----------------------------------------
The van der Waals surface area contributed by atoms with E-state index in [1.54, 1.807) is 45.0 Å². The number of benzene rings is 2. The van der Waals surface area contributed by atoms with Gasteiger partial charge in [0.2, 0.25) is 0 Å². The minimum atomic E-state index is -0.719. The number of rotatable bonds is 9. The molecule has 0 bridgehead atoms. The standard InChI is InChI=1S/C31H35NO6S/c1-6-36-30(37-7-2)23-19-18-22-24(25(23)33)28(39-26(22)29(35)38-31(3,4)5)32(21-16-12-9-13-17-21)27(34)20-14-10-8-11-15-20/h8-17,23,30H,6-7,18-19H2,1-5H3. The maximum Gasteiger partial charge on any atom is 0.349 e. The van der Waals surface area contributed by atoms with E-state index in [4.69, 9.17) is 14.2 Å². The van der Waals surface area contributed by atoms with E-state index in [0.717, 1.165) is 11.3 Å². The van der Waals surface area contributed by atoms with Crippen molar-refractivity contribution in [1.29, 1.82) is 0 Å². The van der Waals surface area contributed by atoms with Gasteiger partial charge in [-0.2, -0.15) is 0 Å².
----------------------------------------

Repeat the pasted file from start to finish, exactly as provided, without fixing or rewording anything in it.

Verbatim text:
The van der Waals surface area contributed by atoms with E-state index in [1.54, 1.807) is 45.0 Å². The number of benzene rings is 2. The van der Waals surface area contributed by atoms with Gasteiger partial charge in [0.2, 0.25) is 0 Å². The minimum atomic E-state index is -0.719. The number of rotatable bonds is 9. The molecule has 0 bridgehead atoms. The standard InChI is InChI=1S/C31H35NO6S/c1-6-36-30(37-7-2)23-19-18-22-24(25(23)33)28(39-26(22)29(35)38-31(3,4)5)32(21-16-12-9-13-17-21)27(34)20-14-10-8-11-15-20/h8-17,23,30H,6-7,18-19H2,1-5H3. The maximum Gasteiger partial charge on any atom is 0.349 e. The van der Waals surface area contributed by atoms with E-state index in [4.69, 9.17) is 14.2 Å². The van der Waals surface area contributed by atoms with E-state index in [0.717, 1.165) is 11.3 Å². The van der Waals surface area contributed by atoms with Crippen molar-refractivity contribution in [1.29, 1.82) is 0 Å². The van der Waals surface area contributed by atoms with Gasteiger partial charge in [-0.2, -0.15) is 0 Å².